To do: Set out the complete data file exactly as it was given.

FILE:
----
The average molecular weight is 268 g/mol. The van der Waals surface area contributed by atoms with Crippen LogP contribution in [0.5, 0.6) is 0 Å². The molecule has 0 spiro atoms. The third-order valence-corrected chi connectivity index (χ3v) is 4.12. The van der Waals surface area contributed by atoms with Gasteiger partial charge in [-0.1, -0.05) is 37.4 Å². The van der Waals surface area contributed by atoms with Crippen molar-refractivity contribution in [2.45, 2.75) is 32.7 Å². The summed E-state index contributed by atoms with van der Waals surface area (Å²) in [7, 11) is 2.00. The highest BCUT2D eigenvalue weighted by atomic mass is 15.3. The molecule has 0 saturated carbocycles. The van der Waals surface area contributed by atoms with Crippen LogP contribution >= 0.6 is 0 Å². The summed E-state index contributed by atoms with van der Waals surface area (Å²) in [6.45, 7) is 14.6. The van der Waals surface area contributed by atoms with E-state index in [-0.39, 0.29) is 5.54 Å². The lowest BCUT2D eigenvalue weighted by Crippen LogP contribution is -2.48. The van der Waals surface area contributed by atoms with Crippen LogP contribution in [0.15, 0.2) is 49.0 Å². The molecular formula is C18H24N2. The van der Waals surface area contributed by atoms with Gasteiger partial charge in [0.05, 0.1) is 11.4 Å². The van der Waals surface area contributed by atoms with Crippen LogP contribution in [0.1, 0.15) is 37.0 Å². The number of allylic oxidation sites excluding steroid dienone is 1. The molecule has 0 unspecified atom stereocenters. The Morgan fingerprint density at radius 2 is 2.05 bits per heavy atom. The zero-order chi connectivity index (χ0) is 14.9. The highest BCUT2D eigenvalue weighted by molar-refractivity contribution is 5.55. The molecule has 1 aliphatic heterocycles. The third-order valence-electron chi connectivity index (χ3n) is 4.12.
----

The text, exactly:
The average molecular weight is 268 g/mol. The van der Waals surface area contributed by atoms with Crippen LogP contribution in [0.5, 0.6) is 0 Å². The molecule has 0 spiro atoms. The third-order valence-corrected chi connectivity index (χ3v) is 4.12. The van der Waals surface area contributed by atoms with Gasteiger partial charge in [-0.1, -0.05) is 37.4 Å². The van der Waals surface area contributed by atoms with Crippen molar-refractivity contribution in [2.45, 2.75) is 32.7 Å². The summed E-state index contributed by atoms with van der Waals surface area (Å²) in [7, 11) is 2.00. The highest BCUT2D eigenvalue weighted by atomic mass is 15.3. The molecule has 0 saturated carbocycles. The van der Waals surface area contributed by atoms with Crippen LogP contribution >= 0.6 is 0 Å². The summed E-state index contributed by atoms with van der Waals surface area (Å²) in [6.45, 7) is 14.6. The van der Waals surface area contributed by atoms with E-state index in [-0.39, 0.29) is 5.54 Å². The lowest BCUT2D eigenvalue weighted by Crippen LogP contribution is -2.48. The van der Waals surface area contributed by atoms with Crippen LogP contribution in [0.15, 0.2) is 49.0 Å². The molecular formula is C18H24N2. The van der Waals surface area contributed by atoms with Gasteiger partial charge in [0.05, 0.1) is 11.4 Å². The van der Waals surface area contributed by atoms with Crippen LogP contribution in [0.1, 0.15) is 37.0 Å². The number of allylic oxidation sites excluding steroid dienone is 1. The molecule has 0 unspecified atom stereocenters. The Morgan fingerprint density at radius 2 is 2.05 bits per heavy atom. The zero-order chi connectivity index (χ0) is 14.9. The highest BCUT2D eigenvalue weighted by molar-refractivity contribution is 5.55. The molecule has 1 aliphatic heterocycles. The third-order valence-electron chi connectivity index (χ3n) is 4.12.